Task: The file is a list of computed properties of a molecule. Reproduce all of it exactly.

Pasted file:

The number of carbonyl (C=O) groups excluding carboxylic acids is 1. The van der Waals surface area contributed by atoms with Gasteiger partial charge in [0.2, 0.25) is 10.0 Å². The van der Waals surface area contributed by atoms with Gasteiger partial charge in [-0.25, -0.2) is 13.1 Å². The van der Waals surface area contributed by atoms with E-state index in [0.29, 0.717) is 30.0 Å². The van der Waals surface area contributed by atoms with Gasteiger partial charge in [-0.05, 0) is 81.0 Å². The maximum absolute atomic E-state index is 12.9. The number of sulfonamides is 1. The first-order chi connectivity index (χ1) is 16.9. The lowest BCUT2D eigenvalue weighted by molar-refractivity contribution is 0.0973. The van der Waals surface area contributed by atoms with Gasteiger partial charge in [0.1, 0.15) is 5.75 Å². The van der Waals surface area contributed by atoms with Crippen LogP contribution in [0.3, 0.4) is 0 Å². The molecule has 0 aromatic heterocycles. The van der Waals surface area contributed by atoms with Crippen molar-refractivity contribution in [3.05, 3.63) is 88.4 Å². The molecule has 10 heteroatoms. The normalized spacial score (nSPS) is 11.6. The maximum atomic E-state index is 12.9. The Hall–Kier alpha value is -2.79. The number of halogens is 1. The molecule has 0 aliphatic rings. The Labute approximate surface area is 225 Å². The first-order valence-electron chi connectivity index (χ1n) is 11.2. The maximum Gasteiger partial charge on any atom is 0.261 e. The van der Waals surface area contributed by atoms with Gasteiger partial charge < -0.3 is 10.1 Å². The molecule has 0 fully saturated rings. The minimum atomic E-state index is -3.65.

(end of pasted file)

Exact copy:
The number of carbonyl (C=O) groups excluding carboxylic acids is 1. The van der Waals surface area contributed by atoms with Gasteiger partial charge in [0.2, 0.25) is 10.0 Å². The van der Waals surface area contributed by atoms with Gasteiger partial charge in [-0.25, -0.2) is 13.1 Å². The van der Waals surface area contributed by atoms with E-state index in [0.29, 0.717) is 30.0 Å². The van der Waals surface area contributed by atoms with Gasteiger partial charge in [-0.05, 0) is 81.0 Å². The maximum absolute atomic E-state index is 12.9. The number of sulfonamides is 1. The first-order chi connectivity index (χ1) is 16.9. The lowest BCUT2D eigenvalue weighted by molar-refractivity contribution is 0.0973. The van der Waals surface area contributed by atoms with Gasteiger partial charge in [0.1, 0.15) is 5.75 Å². The van der Waals surface area contributed by atoms with Crippen LogP contribution in [0.3, 0.4) is 0 Å². The molecule has 0 aromatic heterocycles. The van der Waals surface area contributed by atoms with Crippen molar-refractivity contribution in [3.05, 3.63) is 88.4 Å². The molecule has 10 heteroatoms. The normalized spacial score (nSPS) is 11.6. The maximum atomic E-state index is 12.9. The Hall–Kier alpha value is -2.79. The number of halogens is 1. The molecule has 0 aliphatic rings. The Labute approximate surface area is 225 Å². The first-order valence-electron chi connectivity index (χ1n) is 11.2. The maximum Gasteiger partial charge on any atom is 0.261 e. The van der Waals surface area contributed by atoms with Gasteiger partial charge < -0.3 is 10.1 Å². The molecule has 0 fully saturated rings. The minimum atomic E-state index is -3.65.